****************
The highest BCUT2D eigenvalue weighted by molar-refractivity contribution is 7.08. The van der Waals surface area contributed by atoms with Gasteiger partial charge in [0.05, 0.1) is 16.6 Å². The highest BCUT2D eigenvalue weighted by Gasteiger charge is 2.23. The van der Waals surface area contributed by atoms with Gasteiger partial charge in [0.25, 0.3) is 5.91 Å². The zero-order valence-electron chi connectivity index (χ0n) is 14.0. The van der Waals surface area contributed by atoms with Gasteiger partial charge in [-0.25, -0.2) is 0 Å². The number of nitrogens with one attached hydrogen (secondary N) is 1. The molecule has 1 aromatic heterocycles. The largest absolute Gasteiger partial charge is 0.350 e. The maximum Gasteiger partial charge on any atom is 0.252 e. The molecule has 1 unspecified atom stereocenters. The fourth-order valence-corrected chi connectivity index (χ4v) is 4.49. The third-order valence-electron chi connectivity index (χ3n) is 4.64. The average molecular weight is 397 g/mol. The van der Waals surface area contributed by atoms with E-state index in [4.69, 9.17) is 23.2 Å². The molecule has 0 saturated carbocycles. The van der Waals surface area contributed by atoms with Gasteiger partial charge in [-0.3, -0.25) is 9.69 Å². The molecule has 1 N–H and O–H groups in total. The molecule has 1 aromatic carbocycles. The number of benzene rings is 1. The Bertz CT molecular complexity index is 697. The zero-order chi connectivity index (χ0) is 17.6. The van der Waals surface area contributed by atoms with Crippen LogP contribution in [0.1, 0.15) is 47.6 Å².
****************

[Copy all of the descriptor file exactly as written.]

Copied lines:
The highest BCUT2D eigenvalue weighted by molar-refractivity contribution is 7.08. The van der Waals surface area contributed by atoms with Gasteiger partial charge in [0.05, 0.1) is 16.6 Å². The highest BCUT2D eigenvalue weighted by Gasteiger charge is 2.23. The van der Waals surface area contributed by atoms with Gasteiger partial charge in [0.25, 0.3) is 5.91 Å². The zero-order valence-electron chi connectivity index (χ0n) is 14.0. The van der Waals surface area contributed by atoms with Gasteiger partial charge in [-0.25, -0.2) is 0 Å². The number of nitrogens with one attached hydrogen (secondary N) is 1. The molecule has 1 aromatic heterocycles. The largest absolute Gasteiger partial charge is 0.350 e. The maximum Gasteiger partial charge on any atom is 0.252 e. The molecule has 1 unspecified atom stereocenters. The fourth-order valence-corrected chi connectivity index (χ4v) is 4.49. The third-order valence-electron chi connectivity index (χ3n) is 4.64. The average molecular weight is 397 g/mol. The van der Waals surface area contributed by atoms with E-state index in [4.69, 9.17) is 23.2 Å². The molecule has 0 saturated carbocycles. The van der Waals surface area contributed by atoms with Gasteiger partial charge in [-0.3, -0.25) is 9.69 Å². The molecule has 1 N–H and O–H groups in total. The molecule has 1 aromatic carbocycles. The number of benzene rings is 1. The Bertz CT molecular complexity index is 697. The zero-order chi connectivity index (χ0) is 17.6. The van der Waals surface area contributed by atoms with Crippen LogP contribution in [0.1, 0.15) is 47.6 Å².